Coppin's students-last policies

Coppin State University has a serious problem with very low rates of student retention and graduation. Last December, the University System of Maryland Board of Regents created a Special Review Committee to look into this problem further and make recommendations. This is of special interest to me, as I served as a member of the faculty at Coppin for 12 years, from 1999 until 2011, including service as Faculty Senate president in 2005-2007.

Historically, Coppin's core mission has been to provide much-needed access to quality higher education for the citizens of Baltimore City, especially African-American men and women who often must contend with social and economic barriers because of race. However, in recent years this vital mission has fallen into disrepair at the institutional level at Coppin. Since 2004 — in reality if not in rhetoric — Coppin's primary focus has shifted away from its students in favor of institutional self-promotion and higher status as a new "university." The students themselves have become stepchildren in the new order at Coppin.

The student retention and graduation figures reflect this troubling reality. Since 2004, when Coppin State College first declared itself to be the new Coppin State University, the six-year graduation rate for full-time students has fallen from 28 percent to 15 percent, the latter figure among the lowest in the nation. Today, barely one out of every seven full-time students successfully graduates within six years of entering Coppin as a first-time student.

Coppin's six-year graduation rate of 15 percent compares to equivalent rates of 34 percent at Morgan State and 41 percent at Bowie State (also historically black colleges and universities). This decline has occurred in spite of the fact that since 2004, as compensation for decades of prior fiscal discrimination against HBCUs in Maryland, Coppin annually has received one of the highest state appropriations per full-time equivalent student of any institution within the 12-member University System of Maryland. Coppin has also been virtually exempt from any real accountability to the citizens of Maryland for its declining institutional performance.

Coppin State College expanded vertically in 2004 to pursue its ambition to become a university with higher status and a much greater emphasis placed on faculty research and prestigious publications. However, Coppin made this change from a position of weakness, with a contemporary six-year graduation rate in 2004 that was by far the lowest of all of the HBCUs in Maryland at that time. The graduation rate has now fallen even further, to little more than half of what it was in 2004.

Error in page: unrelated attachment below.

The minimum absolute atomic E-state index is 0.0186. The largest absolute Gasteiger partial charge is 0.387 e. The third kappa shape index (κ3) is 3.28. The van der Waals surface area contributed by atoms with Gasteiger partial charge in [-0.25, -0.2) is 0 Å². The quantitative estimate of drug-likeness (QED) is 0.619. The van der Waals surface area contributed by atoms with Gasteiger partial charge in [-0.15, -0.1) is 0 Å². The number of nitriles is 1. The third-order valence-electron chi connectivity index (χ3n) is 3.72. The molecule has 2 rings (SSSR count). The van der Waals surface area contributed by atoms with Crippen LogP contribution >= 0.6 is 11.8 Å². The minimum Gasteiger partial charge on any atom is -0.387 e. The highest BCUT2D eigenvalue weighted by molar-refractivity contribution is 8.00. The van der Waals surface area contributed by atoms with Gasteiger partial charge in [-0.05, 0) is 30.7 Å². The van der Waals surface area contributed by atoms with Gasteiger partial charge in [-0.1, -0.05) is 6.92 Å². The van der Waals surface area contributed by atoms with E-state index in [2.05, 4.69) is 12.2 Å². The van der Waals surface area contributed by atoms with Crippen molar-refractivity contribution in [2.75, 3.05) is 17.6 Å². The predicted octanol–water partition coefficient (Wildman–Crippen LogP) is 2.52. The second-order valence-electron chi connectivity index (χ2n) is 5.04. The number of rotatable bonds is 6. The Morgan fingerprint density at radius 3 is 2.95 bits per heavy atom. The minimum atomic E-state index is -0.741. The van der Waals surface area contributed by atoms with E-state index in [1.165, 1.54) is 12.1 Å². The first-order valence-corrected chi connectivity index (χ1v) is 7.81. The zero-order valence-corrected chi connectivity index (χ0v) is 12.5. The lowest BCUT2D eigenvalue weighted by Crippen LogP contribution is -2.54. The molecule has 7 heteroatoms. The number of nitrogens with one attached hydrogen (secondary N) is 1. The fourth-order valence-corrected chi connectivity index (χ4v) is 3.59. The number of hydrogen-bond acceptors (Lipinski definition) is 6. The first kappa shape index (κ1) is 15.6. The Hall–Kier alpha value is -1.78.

Much like a homeowner with a beautifully renovated kitchen and living room in a house that is falling apart because of a sagging foundation, Coppin today has an impressive campus infrastructure and a much higher level of visible faculty publications and sponsored research — but fails to educate most of its students through to successful degree completion.

Why should becoming a university have been so harmful to Coppin's identity and core values? There is an unfortunate reality within universities that is little known outside of higher education. Teaching and service to students have much lower status within a university than do publications, conference presentations and grants acquisition. For university faculty, devoting oneself to student-focused instruction and service, instead of scholarly activity, is not the way to build an impressive resume and advance to higher faculty ranks.

Worse, failing to produce enough publications can result in outright termination from the university. In fact, this is what happened to many teaching faculty at Coppin who came up for tenure in the years following Coppin's becoming a university in 2004. Junior faculty who day after day had devoted themselves to student-focused teaching and service in the challenging educational environment that is Coppin — consistent with Coppin's core mission — were abruptly terminated after six years of dedicated service, without due process, if they had insufficient evidence of scholarship at the time of review for tenure.

In summary, an internal agenda of institutional self-promotion and image-enhancement has now overshadowed Coppin's student-focused mission within Maryland higher education. The discounting of teaching and student learning that has occurred at Coppin must be corrected. The citizens of Baltimore, including the African-American women and men who look to Coppin for their college education, and who willingly assume a large burden of debt with the expectation of receiving a quality higher education at Coppin, deserve no less than this.

Fred Medinger, a clinical social worker, is former Faculty Senate president at Coppin State University. He holds a PhD in clinical social work from the University of Maryland School of Social Work and an EdD in higher education from the University of Maryland at College Park. His email is

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